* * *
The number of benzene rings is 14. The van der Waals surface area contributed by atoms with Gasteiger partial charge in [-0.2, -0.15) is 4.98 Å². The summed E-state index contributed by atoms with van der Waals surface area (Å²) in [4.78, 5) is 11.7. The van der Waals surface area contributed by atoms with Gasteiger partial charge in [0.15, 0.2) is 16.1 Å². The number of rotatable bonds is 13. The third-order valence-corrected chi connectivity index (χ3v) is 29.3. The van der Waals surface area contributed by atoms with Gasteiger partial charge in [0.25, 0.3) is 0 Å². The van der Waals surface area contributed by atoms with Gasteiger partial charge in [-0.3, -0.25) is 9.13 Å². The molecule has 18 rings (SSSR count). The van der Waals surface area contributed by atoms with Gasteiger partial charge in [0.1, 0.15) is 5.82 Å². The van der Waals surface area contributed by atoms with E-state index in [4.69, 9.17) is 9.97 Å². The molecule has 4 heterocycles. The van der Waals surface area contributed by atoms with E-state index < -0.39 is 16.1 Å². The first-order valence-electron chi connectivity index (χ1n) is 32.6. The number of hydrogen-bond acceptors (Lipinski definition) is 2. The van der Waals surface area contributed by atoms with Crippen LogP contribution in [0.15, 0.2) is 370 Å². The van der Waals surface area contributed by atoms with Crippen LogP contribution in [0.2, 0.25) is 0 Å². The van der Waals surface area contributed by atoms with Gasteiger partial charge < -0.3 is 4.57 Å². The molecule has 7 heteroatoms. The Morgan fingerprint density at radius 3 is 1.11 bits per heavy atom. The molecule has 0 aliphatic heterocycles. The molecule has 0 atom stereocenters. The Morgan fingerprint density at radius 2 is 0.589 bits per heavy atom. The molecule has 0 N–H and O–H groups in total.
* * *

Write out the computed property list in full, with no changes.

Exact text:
The number of benzene rings is 14. The van der Waals surface area contributed by atoms with Gasteiger partial charge in [-0.2, -0.15) is 4.98 Å². The summed E-state index contributed by atoms with van der Waals surface area (Å²) in [4.78, 5) is 11.7. The van der Waals surface area contributed by atoms with Gasteiger partial charge in [0.15, 0.2) is 16.1 Å². The number of rotatable bonds is 13. The third-order valence-corrected chi connectivity index (χ3v) is 29.3. The van der Waals surface area contributed by atoms with Gasteiger partial charge in [0.25, 0.3) is 0 Å². The van der Waals surface area contributed by atoms with Gasteiger partial charge in [-0.3, -0.25) is 9.13 Å². The molecule has 18 rings (SSSR count). The van der Waals surface area contributed by atoms with Gasteiger partial charge in [0.1, 0.15) is 5.82 Å². The van der Waals surface area contributed by atoms with E-state index in [4.69, 9.17) is 9.97 Å². The molecule has 4 heterocycles. The van der Waals surface area contributed by atoms with E-state index < -0.39 is 16.1 Å². The first-order valence-electron chi connectivity index (χ1n) is 32.6. The number of hydrogen-bond acceptors (Lipinski definition) is 2. The van der Waals surface area contributed by atoms with Crippen LogP contribution in [0.15, 0.2) is 370 Å². The van der Waals surface area contributed by atoms with Crippen LogP contribution in [0.2, 0.25) is 0 Å². The van der Waals surface area contributed by atoms with Gasteiger partial charge < -0.3 is 4.57 Å². The molecule has 7 heteroatoms. The Morgan fingerprint density at radius 3 is 1.11 bits per heavy atom. The molecule has 0 aliphatic heterocycles. The molecule has 0 atom stereocenters. The Morgan fingerprint density at radius 2 is 0.589 bits per heavy atom. The molecule has 0 N–H and O–H groups in total.